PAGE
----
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Funeral Planning Within Your Estate Plan

Don't Leave Funeral Planning and Final Arrangements to Grieving Family After Your Death

Many people find it difficult, uncomfortable, and challenging to contemplate their deaths and the deaths of their spouses or close family members. Despite the discomfort in contemplating our own mortalities, it is prudent to plan your funeral arrangements to ensure you have the preparations and services you desire. You do not want your loved ones or spouse to have to make such preparations while they are grieving and in shock over your loss. The process can be even more upsetting, overwhelming, and difficult during that emotionally-charged time in the grieving process.

Make Provisions for Funeral Planning Within Your Estate Plan

To avoid these undesirable consequences, it is prudent to include funeral planning within your estate plan. A trusts and estates attorney can assist you with this process, or at least review what you may have prepared on your own or previously. The planning can be as simplistic or detailed as you desire. The important thing is to just begin the process and to have something in place. The old adage of something being better than nothing definitely applies.

What Can Be Done in Terms of Funeral Planning?

A party can accomplish several tasks in funeral planning within their estate plan. There are no set requirements for what is to be included in funeral planning within or apart from an estate plan (although, state and local laws must, of course, be obeyed). For example, you can make decisions about these types of funeral preparations and arrangements:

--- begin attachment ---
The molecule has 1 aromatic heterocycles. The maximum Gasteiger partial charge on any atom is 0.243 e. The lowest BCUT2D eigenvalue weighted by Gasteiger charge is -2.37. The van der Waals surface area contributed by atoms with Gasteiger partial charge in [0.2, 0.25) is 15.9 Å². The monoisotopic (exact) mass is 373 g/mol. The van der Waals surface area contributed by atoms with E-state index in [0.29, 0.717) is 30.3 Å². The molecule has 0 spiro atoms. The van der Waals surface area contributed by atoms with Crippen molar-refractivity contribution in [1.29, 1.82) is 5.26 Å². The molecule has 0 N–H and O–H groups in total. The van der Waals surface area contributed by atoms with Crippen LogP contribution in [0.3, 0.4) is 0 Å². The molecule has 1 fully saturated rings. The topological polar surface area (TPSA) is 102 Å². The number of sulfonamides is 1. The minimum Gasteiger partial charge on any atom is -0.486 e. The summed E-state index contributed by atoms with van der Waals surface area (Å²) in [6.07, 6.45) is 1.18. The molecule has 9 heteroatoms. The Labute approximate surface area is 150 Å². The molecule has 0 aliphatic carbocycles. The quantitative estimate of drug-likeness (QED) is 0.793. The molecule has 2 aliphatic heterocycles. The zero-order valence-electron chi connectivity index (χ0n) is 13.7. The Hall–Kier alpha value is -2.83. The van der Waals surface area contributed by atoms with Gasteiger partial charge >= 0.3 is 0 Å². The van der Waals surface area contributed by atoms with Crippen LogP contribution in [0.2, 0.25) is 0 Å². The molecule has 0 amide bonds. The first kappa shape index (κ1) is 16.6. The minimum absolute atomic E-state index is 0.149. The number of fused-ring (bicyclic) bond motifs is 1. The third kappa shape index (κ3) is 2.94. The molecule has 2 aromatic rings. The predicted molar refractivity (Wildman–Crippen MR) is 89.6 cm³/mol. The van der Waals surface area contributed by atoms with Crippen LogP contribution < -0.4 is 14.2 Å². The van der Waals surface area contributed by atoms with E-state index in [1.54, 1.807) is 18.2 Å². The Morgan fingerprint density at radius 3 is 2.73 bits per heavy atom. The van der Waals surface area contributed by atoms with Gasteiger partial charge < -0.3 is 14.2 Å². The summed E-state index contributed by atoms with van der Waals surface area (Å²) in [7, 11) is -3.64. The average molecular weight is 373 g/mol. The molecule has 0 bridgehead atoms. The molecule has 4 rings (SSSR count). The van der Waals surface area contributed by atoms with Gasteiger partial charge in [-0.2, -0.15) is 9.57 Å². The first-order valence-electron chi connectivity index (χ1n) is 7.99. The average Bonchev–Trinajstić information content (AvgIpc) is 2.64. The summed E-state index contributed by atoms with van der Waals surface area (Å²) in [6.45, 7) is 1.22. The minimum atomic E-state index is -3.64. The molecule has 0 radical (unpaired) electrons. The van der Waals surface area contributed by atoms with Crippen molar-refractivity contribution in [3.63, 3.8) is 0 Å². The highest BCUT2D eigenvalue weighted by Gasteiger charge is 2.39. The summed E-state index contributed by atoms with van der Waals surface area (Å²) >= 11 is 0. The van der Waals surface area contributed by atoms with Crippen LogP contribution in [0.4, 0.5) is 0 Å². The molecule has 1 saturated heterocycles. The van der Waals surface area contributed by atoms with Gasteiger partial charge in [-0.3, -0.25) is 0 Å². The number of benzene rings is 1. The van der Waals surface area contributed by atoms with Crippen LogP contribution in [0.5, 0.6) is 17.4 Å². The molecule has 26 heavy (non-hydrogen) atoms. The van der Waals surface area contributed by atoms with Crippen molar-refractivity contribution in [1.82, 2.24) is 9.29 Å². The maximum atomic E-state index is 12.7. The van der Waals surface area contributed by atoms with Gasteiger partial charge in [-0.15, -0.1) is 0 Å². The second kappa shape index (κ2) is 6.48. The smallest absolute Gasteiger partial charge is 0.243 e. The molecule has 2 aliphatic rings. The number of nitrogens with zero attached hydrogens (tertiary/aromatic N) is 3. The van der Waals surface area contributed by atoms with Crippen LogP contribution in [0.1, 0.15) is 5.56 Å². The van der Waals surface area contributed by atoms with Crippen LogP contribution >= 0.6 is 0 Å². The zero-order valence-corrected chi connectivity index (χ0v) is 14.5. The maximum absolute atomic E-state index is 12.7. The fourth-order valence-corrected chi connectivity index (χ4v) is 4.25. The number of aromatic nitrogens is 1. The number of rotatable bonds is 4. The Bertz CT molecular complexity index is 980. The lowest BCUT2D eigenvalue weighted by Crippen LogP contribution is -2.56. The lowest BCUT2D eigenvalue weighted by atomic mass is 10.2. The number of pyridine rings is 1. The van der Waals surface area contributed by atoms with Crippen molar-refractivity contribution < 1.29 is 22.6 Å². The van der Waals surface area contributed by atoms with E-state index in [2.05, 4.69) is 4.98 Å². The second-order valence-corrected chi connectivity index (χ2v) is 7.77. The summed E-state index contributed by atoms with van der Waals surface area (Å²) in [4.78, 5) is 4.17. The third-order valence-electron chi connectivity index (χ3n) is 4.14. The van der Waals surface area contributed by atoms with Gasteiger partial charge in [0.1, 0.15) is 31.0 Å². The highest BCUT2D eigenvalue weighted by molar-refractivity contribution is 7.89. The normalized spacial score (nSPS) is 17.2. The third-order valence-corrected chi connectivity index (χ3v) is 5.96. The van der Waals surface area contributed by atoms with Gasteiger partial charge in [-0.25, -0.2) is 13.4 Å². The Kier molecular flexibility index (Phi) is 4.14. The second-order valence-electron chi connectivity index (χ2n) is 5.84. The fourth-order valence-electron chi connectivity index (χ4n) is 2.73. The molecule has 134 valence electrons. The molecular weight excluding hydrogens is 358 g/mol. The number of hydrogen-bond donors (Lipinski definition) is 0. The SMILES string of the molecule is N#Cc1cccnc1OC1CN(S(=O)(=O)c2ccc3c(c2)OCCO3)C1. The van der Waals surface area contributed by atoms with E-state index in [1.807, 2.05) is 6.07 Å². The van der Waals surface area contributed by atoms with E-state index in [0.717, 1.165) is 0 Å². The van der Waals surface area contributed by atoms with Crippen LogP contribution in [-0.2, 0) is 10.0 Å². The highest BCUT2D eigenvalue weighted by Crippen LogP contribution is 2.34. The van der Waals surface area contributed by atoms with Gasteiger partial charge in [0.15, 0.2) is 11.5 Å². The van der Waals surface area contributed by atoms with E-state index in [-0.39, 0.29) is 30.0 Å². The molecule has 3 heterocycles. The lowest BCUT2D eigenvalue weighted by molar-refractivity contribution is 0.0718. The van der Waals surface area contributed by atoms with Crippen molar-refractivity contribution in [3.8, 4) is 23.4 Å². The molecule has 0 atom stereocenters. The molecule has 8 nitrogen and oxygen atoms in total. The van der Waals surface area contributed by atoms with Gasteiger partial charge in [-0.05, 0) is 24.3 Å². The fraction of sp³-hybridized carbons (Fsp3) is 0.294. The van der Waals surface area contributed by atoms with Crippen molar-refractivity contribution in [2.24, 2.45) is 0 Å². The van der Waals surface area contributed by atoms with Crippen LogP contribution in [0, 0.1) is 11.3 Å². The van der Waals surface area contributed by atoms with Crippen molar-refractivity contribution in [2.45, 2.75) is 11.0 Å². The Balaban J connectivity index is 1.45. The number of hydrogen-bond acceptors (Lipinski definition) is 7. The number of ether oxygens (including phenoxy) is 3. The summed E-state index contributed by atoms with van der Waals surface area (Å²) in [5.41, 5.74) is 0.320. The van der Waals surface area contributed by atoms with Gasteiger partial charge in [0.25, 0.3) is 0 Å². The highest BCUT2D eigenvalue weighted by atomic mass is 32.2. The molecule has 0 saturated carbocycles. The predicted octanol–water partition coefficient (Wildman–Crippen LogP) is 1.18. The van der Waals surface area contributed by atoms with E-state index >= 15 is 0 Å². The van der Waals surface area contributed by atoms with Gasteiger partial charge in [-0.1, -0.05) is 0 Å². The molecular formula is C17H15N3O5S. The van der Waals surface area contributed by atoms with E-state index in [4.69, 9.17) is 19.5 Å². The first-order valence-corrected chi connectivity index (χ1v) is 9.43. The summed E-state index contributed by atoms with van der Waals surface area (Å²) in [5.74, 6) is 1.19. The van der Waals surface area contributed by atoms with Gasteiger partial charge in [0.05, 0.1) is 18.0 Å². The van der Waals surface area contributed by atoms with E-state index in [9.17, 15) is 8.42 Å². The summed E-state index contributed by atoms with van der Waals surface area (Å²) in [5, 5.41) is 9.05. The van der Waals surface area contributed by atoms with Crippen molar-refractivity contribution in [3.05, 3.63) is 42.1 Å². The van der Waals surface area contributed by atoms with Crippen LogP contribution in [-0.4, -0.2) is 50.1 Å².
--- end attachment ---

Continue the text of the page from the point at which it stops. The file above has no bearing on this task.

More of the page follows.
• whether you want to be cremated
  • place of burial
  • choosing to donate your body to science
  • organ donation
  • preferences about funeral or burial service
  • who you would want to invite to your funeral or burial service
  • whether you would like for your services to be open to the public or restricted to a private setting
  • preferences about special readings, Bible passages, solos, speakers, family speakers, or the like
  • selection a charity for donation requests in lieu of flowers, if you prefer
  • the type of marker or tombstone you would like to have

How Do You Include Funeral Planning Within an Estate Plan?

It is best not to include funeral planning within your will document. This is because your will is not read until after you die—often days, if not weeks, later. You can send your funeral planning wishes to your executor, however, and make sure that your attorney and any close family members or loved ones have funeral planning information and documents. It is also prudent to discuss your funeral planning desires with your trusts and estates attorney to ensure that you accomplish your aims and prepare comprehensively. Be sure to inform your loved ones and family members that you have made funeral plans and arrangements, so that they are aware.